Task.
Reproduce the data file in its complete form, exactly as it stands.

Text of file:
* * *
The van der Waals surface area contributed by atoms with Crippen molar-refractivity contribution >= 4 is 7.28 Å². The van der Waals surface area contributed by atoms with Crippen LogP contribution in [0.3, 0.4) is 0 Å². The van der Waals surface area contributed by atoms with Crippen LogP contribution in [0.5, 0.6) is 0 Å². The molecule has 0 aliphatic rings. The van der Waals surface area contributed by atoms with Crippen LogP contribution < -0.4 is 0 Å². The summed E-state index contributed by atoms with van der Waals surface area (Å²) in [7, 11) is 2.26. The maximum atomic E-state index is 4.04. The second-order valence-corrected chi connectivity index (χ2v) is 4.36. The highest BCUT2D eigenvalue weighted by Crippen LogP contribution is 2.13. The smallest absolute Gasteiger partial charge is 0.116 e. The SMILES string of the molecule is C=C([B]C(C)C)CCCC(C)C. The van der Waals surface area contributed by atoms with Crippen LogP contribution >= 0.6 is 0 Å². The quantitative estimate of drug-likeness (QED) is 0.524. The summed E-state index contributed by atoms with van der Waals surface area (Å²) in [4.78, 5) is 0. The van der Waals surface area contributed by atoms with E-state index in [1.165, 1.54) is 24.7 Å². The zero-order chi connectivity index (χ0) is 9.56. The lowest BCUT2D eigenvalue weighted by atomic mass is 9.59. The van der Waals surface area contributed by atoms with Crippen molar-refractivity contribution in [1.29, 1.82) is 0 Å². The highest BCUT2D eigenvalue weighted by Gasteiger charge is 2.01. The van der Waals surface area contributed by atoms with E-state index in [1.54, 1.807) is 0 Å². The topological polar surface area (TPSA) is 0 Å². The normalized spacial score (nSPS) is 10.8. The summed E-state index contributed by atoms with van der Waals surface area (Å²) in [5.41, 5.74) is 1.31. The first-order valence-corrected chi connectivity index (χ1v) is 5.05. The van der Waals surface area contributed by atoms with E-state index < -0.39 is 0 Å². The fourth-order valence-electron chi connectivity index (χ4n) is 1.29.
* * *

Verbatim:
The van der Waals surface area contributed by atoms with Crippen molar-refractivity contribution >= 4 is 7.28 Å². The van der Waals surface area contributed by atoms with Crippen LogP contribution in [0.3, 0.4) is 0 Å². The van der Waals surface area contributed by atoms with Crippen LogP contribution in [0.5, 0.6) is 0 Å². The molecule has 0 aliphatic rings. The van der Waals surface area contributed by atoms with Crippen LogP contribution < -0.4 is 0 Å². The summed E-state index contributed by atoms with van der Waals surface area (Å²) in [7, 11) is 2.26. The maximum atomic E-state index is 4.04. The second-order valence-corrected chi connectivity index (χ2v) is 4.36. The highest BCUT2D eigenvalue weighted by Crippen LogP contribution is 2.13. The smallest absolute Gasteiger partial charge is 0.116 e. The SMILES string of the molecule is C=C([B]C(C)C)CCCC(C)C. The van der Waals surface area contributed by atoms with Crippen LogP contribution >= 0.6 is 0 Å². The quantitative estimate of drug-likeness (QED) is 0.524. The summed E-state index contributed by atoms with van der Waals surface area (Å²) in [4.78, 5) is 0. The van der Waals surface area contributed by atoms with E-state index in [1.165, 1.54) is 24.7 Å². The zero-order chi connectivity index (χ0) is 9.56. The lowest BCUT2D eigenvalue weighted by atomic mass is 9.59. The van der Waals surface area contributed by atoms with Crippen molar-refractivity contribution in [1.29, 1.82) is 0 Å². The highest BCUT2D eigenvalue weighted by Gasteiger charge is 2.01. The van der Waals surface area contributed by atoms with E-state index in [1.54, 1.807) is 0 Å². The topological polar surface area (TPSA) is 0 Å². The normalized spacial score (nSPS) is 10.8. The summed E-state index contributed by atoms with van der Waals surface area (Å²) in [5.41, 5.74) is 1.31. The first-order valence-corrected chi connectivity index (χ1v) is 5.05. The van der Waals surface area contributed by atoms with E-state index < -0.39 is 0 Å². The fourth-order valence-electron chi connectivity index (χ4n) is 1.29.